“The first stage of the economy’s domination of social life brought about an evident degradation of being into having – human fulfillment was no longer equated with what one was, but with what one possessed. The present stage, in which social life has become completely dominated by the accumulated productions of the economy, is bringing about a general shift from having to appearing… At the same time all individual reality has become social, in the sense that it is shaped by social forces and is directly dependent on them.” 
In his seminar on The Four Fundamental Concepts of Psycho-Analysis, Jacques Lacan exposits a conception of the social unconscious which recognized that a person’s identity is socially constructed within the context of their community. For Lacan, the process of self-definition is not an autonomous enterprise. Instead, identity is intersubjective; subject to the pressures and beliefs of the broader community, and these corporate and implicit influences can be understood to comprise the “social unconscious.” It is “social” because it is determined through societal interaction, and it is “unconscious” because it is so pervasive that it often manifests its will through the members of a given community undetected.
As consumers in an increasingly commodified culture, the will of the social unconscious is often manifested in the marketplace. As Naomi Klein explained in her seminal book, No Logo, contemporary advertising is primarily concerned with developing and disseminating the meanings of brands. These meanings often aspire to be spiritual.  When advertising is successful, these commercial narratives become part of the social unconscious and come to bear on decisions we may think are autonomous. For example, when I purchased the Apple iPad I am using to compose this post, I did so based on a combination of thoughts and feelings that Apple wanted me to associate their product. In so doing, I essentially acquiesced to the will of the social unconscious insofar as Apple’s desire for me as a consumer preceded my desire for the iPad as a product. This begs the question – who is consuming whom?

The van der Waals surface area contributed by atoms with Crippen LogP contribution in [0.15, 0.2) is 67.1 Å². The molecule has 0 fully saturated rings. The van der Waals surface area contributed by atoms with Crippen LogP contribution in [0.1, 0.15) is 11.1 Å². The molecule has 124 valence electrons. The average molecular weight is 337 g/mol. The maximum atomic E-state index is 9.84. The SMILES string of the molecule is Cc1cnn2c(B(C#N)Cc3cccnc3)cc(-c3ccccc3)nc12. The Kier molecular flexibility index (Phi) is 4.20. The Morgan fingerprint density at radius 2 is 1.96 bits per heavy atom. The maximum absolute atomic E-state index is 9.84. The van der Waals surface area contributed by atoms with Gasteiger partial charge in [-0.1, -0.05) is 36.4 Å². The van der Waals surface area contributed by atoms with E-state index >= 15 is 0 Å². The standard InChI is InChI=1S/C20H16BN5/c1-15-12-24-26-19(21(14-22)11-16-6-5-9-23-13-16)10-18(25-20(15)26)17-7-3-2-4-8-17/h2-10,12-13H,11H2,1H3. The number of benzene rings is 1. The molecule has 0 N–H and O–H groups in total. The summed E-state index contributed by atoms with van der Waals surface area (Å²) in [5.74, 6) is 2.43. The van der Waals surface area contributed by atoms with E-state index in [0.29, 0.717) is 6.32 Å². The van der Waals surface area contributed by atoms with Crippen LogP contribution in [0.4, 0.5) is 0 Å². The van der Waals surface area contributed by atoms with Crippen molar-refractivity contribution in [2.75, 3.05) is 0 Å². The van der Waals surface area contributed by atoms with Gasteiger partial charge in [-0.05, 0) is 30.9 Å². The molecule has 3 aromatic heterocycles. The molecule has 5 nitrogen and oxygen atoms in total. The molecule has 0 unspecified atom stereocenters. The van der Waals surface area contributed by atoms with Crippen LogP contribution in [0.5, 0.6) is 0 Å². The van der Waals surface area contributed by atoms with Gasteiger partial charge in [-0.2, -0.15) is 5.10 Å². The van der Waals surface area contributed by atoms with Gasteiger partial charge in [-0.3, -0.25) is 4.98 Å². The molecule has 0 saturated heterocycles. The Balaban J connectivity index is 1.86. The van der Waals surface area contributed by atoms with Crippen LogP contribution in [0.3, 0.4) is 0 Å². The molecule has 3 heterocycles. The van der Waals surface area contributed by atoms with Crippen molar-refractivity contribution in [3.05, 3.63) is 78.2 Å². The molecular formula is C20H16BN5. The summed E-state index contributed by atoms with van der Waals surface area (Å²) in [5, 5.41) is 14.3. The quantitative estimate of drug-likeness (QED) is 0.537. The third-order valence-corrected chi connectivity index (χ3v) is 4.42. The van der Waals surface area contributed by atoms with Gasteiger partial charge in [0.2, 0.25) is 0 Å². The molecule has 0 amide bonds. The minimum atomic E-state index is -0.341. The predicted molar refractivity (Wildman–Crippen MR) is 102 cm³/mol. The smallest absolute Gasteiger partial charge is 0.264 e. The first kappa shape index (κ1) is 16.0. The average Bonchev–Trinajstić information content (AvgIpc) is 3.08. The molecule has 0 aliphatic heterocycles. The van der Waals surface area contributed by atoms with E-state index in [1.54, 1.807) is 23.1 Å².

Few artists have been more adept at illuminating the social unconscious of contemporary consumer culture than Barbara Kruger. In her photographic silkscreen, Untitled (I shop therefore I am), Kruger deftly employs her trademark appropriation of commercial forms to subvert and expose the presuppositions implicit in consumer society regarding assertions of identity. By reframing the Cartesian dictum, “I think, therefore I am,” Kruger confronts us with the unsettling proposition that in today’s marketplace, even identity can be reduced to a commodity to be bought, sold, exchanged and upgraded – or at least it appears we believe that it can.
In light of these considerations, I’ve decided to review my credit card statements in order to construct a consumerist autobiography based on the meanings I’ve associated with the brands and products I’ve purchased over the last ten years. It begins like this:
My name is Christopher. In undergrad I was a PC…
Christopher Min has a background in arts administration and entertainment, most recently serving as a segment and live events producer for MTV Networks. He is currently pursuing a degree in Theology and the Arts at Fuller Theological Seminary in Southern California.
 Guy Debord, The Society of the Spectacle, trans. Ken Knabb (London: Rebel Press, 2006) 10.
 Jacques Lacan, The Four Fundamental Concepts of Psycho-Analysis, ed. Jacques-Alain Miller, trans. Alan Sheridan (New York: Norton, 1978) 235.
 Naomi Klein, No Logo, (New York: Picador, 2002), 21.